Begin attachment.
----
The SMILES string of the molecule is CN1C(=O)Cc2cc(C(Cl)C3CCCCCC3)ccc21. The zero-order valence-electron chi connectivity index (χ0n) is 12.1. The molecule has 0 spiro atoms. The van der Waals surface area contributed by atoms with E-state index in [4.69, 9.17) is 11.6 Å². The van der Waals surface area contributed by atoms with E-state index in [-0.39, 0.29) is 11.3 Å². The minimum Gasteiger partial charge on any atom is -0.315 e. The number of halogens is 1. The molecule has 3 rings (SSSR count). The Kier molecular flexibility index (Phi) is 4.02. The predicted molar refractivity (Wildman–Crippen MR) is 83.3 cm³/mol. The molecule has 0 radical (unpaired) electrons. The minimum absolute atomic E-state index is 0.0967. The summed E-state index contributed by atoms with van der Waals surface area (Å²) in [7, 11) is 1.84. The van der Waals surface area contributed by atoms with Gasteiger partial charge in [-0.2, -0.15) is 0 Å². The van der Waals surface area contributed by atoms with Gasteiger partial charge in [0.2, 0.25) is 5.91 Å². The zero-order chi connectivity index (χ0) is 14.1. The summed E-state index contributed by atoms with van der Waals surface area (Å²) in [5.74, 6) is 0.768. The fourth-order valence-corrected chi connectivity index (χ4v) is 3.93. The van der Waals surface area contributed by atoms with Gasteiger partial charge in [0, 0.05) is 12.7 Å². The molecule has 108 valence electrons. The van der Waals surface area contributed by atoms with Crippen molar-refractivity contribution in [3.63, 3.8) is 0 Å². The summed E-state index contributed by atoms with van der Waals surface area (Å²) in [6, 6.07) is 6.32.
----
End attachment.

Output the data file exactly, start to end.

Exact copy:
The SMILES string of the molecule is CN1C(=O)Cc2cc(C(Cl)C3CCCCCC3)ccc21. The zero-order valence-electron chi connectivity index (χ0n) is 12.1. The molecule has 0 spiro atoms. The van der Waals surface area contributed by atoms with E-state index in [4.69, 9.17) is 11.6 Å². The van der Waals surface area contributed by atoms with E-state index in [-0.39, 0.29) is 11.3 Å². The minimum Gasteiger partial charge on any atom is -0.315 e. The number of halogens is 1. The molecule has 3 rings (SSSR count). The Kier molecular flexibility index (Phi) is 4.02. The predicted molar refractivity (Wildman–Crippen MR) is 83.3 cm³/mol. The molecule has 0 radical (unpaired) electrons. The minimum absolute atomic E-state index is 0.0967. The summed E-state index contributed by atoms with van der Waals surface area (Å²) in [7, 11) is 1.84. The van der Waals surface area contributed by atoms with Gasteiger partial charge in [-0.2, -0.15) is 0 Å². The van der Waals surface area contributed by atoms with Gasteiger partial charge in [0.2, 0.25) is 5.91 Å². The zero-order chi connectivity index (χ0) is 14.1. The summed E-state index contributed by atoms with van der Waals surface area (Å²) in [5.74, 6) is 0.768. The fourth-order valence-corrected chi connectivity index (χ4v) is 3.93. The van der Waals surface area contributed by atoms with Gasteiger partial charge in [0, 0.05) is 12.7 Å². The molecule has 108 valence electrons. The van der Waals surface area contributed by atoms with Crippen molar-refractivity contribution in [3.63, 3.8) is 0 Å². The summed E-state index contributed by atoms with van der Waals surface area (Å²) in [6, 6.07) is 6.32.